The aim of Cliff Atkinson's book is to banish bullet points and text-dominated slides. His mission is to encourage you to create a very different kind of presentation. One that engages the audience with a well crafted, highly focussed, carefully ordered collection of headlines and images. A collection that delivers a story rather than a lecture. As the subtitle suggests he wants you to "create presentations that inform, motivate and inspire."
To compose a successful presentation the Beyond Bullet Points (BBP) approach takes cues from other mediums, namely stage plays, newspapers and movies. As with a stage play, a successful story flow will have three acts; a beginning, a middle and an end. Each slide has the kind of strong, memorable headline you'd find in a newspaper. And the complete slide collection is designed in a movie-style storyboard manner.
Fittingly, the book begins with a BBP success story, and by the end of chapter three you'll have acquired a solid overview of the steps required. At this point many readers may want to head off and apply their new found knowledge immediately. However tempting this might be, only by reading the rest of the book will you discover many valuable nuances, and learn how to avoid some of the more common mistakes.
Content organisation is excellent, with a smooth transition from chapter to chapter. More advanced information and reference material is relegated to one of the five appendixes, rather than clutter up the book's main flow. As you'd hope with a book focussed on presentation, the page layout and general styling is clear and effective. Nevertheless, with the PDF version there is an occasional problem with text contrast, the result of some poor colour choices; namely black-text-on-dark-grey and white-text-on-light-grey. Although no such problems on my Kobo Touch e-reader.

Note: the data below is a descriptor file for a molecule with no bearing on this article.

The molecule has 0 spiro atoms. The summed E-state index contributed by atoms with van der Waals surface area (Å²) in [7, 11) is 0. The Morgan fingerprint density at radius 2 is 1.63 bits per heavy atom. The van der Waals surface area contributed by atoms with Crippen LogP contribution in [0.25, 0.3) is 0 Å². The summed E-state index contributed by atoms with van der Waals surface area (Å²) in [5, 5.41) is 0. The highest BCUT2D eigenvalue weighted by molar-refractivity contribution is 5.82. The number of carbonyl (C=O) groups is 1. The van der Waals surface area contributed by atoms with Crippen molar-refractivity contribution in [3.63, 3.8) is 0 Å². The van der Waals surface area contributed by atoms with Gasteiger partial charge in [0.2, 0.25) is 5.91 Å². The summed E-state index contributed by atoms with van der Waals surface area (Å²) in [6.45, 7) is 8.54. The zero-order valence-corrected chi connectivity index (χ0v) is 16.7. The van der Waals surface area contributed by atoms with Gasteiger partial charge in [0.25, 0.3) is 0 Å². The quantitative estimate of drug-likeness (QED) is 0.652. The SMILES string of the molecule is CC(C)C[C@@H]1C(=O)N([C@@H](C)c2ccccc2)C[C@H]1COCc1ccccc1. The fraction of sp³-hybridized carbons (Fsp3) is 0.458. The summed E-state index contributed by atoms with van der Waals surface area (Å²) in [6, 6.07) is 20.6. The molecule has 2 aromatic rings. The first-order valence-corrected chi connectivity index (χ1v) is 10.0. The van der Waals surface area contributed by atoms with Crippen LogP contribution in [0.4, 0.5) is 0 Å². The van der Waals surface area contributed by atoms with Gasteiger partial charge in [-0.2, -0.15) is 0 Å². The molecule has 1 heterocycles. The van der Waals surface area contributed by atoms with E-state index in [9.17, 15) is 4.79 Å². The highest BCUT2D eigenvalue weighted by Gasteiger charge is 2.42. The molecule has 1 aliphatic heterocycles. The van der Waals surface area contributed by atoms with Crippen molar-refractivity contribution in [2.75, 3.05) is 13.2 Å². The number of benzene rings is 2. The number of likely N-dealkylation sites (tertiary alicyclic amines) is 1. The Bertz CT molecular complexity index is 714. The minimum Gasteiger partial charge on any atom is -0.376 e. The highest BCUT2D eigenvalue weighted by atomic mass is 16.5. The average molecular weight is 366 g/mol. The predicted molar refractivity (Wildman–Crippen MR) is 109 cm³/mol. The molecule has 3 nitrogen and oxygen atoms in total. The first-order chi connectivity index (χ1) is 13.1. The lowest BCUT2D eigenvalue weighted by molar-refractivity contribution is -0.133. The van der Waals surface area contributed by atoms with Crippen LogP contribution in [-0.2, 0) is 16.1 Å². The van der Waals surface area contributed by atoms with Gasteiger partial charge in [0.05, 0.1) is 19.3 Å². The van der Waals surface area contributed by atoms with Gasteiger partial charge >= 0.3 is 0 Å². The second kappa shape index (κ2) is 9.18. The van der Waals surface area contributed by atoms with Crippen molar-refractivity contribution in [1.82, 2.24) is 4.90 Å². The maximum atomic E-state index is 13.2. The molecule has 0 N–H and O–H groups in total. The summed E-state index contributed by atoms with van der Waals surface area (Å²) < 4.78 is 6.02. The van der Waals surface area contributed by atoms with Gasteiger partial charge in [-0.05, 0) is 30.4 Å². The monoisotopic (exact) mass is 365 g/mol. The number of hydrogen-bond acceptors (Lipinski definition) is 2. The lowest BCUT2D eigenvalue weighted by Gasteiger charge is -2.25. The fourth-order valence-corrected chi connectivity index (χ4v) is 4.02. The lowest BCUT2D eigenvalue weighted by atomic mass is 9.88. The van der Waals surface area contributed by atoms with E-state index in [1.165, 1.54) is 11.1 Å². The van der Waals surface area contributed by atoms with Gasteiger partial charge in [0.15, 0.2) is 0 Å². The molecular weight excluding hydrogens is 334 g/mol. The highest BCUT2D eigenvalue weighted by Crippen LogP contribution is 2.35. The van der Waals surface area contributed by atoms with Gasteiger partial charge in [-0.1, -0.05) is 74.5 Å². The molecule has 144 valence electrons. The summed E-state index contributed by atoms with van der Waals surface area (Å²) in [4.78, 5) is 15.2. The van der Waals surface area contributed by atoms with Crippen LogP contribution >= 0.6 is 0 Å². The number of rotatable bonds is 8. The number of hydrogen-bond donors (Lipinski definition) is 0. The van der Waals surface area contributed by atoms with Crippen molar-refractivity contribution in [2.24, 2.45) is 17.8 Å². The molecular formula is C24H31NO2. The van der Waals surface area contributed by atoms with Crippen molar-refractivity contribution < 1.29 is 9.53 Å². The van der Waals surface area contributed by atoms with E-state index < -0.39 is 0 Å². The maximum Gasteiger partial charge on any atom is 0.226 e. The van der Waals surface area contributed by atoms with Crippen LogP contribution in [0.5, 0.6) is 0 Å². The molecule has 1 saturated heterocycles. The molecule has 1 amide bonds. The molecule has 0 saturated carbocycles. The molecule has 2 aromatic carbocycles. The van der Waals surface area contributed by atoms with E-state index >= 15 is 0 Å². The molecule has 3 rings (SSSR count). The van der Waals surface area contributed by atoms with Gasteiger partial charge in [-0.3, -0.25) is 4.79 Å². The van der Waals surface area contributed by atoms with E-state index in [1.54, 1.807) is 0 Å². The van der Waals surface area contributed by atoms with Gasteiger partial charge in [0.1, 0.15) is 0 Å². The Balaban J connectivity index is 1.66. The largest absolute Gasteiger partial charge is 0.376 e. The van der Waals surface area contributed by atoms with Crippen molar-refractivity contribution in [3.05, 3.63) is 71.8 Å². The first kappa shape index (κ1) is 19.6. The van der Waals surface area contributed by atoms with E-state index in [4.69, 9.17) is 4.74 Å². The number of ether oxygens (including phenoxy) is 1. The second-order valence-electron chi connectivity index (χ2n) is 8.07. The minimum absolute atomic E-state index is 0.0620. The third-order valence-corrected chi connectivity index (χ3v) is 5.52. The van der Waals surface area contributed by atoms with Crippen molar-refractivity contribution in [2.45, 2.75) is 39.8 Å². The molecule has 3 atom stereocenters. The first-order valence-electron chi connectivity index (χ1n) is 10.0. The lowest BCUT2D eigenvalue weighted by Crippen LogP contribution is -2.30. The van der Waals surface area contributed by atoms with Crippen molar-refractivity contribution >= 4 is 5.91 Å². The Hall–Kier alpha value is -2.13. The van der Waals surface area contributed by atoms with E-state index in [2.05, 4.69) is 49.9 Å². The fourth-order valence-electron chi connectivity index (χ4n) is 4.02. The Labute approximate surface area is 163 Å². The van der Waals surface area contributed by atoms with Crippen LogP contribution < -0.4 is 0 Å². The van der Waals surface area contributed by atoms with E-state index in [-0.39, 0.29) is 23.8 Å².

The book's website has a number of very useful downloadable resources, including toolkits and templates for a range of Microsoft Powerpoint products (2003 to 2010).
I believe this book will help anyone create better presentations. Whether you create them as part of your job, or as an ad hoc activity for work, clubs or social groups, I heartily recommend it.